Kaoru Watanabe draws on Japanese musical traditions — particularly taiko drumming and shinobue flutes — for his compositions. His most recent record Néo, released in 2016, is dramatic, with odd-time percussion, haunting vocal harmonies and free-floating flute improvisations. Fans of the music of Japanese noh dramas, festival music and atmospheric movie soundtracks will take interest in Watanabe’s work.
Watanabe grew up in St. Louis with parents who played in the symphony. He has a background in jazz saxophone and flute. After graduating from the Manhattan School of Music he moved to Japan to study traditional Japanese music. Following years touring with one of the world’s leading taiko ensembles from Japan, Watanabe opened a center devoted to the music in New York City. Watanabe embraces the idea that this music and the tradition is about respect, community and communication. With his background in Western music, Watanabe brings a fresh take on tradition to the world of Japanese music.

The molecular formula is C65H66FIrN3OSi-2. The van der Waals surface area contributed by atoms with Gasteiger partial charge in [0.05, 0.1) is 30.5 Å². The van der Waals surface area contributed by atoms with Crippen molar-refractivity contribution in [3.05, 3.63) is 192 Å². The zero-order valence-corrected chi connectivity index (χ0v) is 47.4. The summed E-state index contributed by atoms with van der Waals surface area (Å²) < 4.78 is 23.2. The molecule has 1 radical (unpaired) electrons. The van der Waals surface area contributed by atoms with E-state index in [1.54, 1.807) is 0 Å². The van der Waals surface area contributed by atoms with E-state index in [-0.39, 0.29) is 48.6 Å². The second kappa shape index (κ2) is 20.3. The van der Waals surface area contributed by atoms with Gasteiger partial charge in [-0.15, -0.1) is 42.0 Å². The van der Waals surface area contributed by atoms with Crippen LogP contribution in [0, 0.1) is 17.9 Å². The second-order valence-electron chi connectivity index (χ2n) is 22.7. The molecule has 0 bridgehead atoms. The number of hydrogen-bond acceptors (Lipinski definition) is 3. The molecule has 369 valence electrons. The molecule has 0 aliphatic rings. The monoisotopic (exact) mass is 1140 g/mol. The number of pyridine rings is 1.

Kaoru Watanabe’s music can be both meditative and exhilarating and sometimes surprisingly funky.
Kaoru Watanabe plays as part of the Portrait of an Instrument: Drum series at Real Art Ways, 56 Arbor St., Hartford, on Saturday, March 17, at 7:30 p.m. $20. 860-232-1006 and realartways.org.